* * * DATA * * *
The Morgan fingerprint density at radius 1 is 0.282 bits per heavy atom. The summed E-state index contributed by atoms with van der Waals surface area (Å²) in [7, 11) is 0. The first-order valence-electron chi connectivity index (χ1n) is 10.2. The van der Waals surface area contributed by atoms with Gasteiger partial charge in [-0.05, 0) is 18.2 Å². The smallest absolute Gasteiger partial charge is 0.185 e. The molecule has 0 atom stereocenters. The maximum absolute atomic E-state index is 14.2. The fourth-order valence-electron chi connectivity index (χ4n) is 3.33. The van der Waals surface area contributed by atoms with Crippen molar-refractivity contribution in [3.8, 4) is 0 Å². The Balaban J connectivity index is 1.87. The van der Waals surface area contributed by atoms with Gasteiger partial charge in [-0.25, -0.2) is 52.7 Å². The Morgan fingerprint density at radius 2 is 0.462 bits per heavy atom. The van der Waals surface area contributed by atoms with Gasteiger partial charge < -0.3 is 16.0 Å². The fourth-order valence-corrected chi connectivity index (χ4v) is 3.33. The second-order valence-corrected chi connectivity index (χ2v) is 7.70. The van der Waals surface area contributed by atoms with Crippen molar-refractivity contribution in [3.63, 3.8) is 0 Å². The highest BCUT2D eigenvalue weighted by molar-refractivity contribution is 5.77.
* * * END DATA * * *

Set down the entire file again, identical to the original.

The Morgan fingerprint density at radius 1 is 0.282 bits per heavy atom. The summed E-state index contributed by atoms with van der Waals surface area (Å²) in [7, 11) is 0. The first-order valence-electron chi connectivity index (χ1n) is 10.2. The van der Waals surface area contributed by atoms with Gasteiger partial charge in [-0.05, 0) is 18.2 Å². The smallest absolute Gasteiger partial charge is 0.185 e. The molecule has 0 atom stereocenters. The maximum absolute atomic E-state index is 14.2. The fourth-order valence-electron chi connectivity index (χ4n) is 3.33. The van der Waals surface area contributed by atoms with Crippen molar-refractivity contribution in [3.8, 4) is 0 Å². The Balaban J connectivity index is 1.87. The van der Waals surface area contributed by atoms with Gasteiger partial charge in [-0.25, -0.2) is 52.7 Å². The Morgan fingerprint density at radius 2 is 0.462 bits per heavy atom. The van der Waals surface area contributed by atoms with Gasteiger partial charge < -0.3 is 16.0 Å². The fourth-order valence-corrected chi connectivity index (χ4v) is 3.33. The second-order valence-corrected chi connectivity index (χ2v) is 7.70. The van der Waals surface area contributed by atoms with Crippen molar-refractivity contribution in [3.63, 3.8) is 0 Å². The highest BCUT2D eigenvalue weighted by molar-refractivity contribution is 5.77.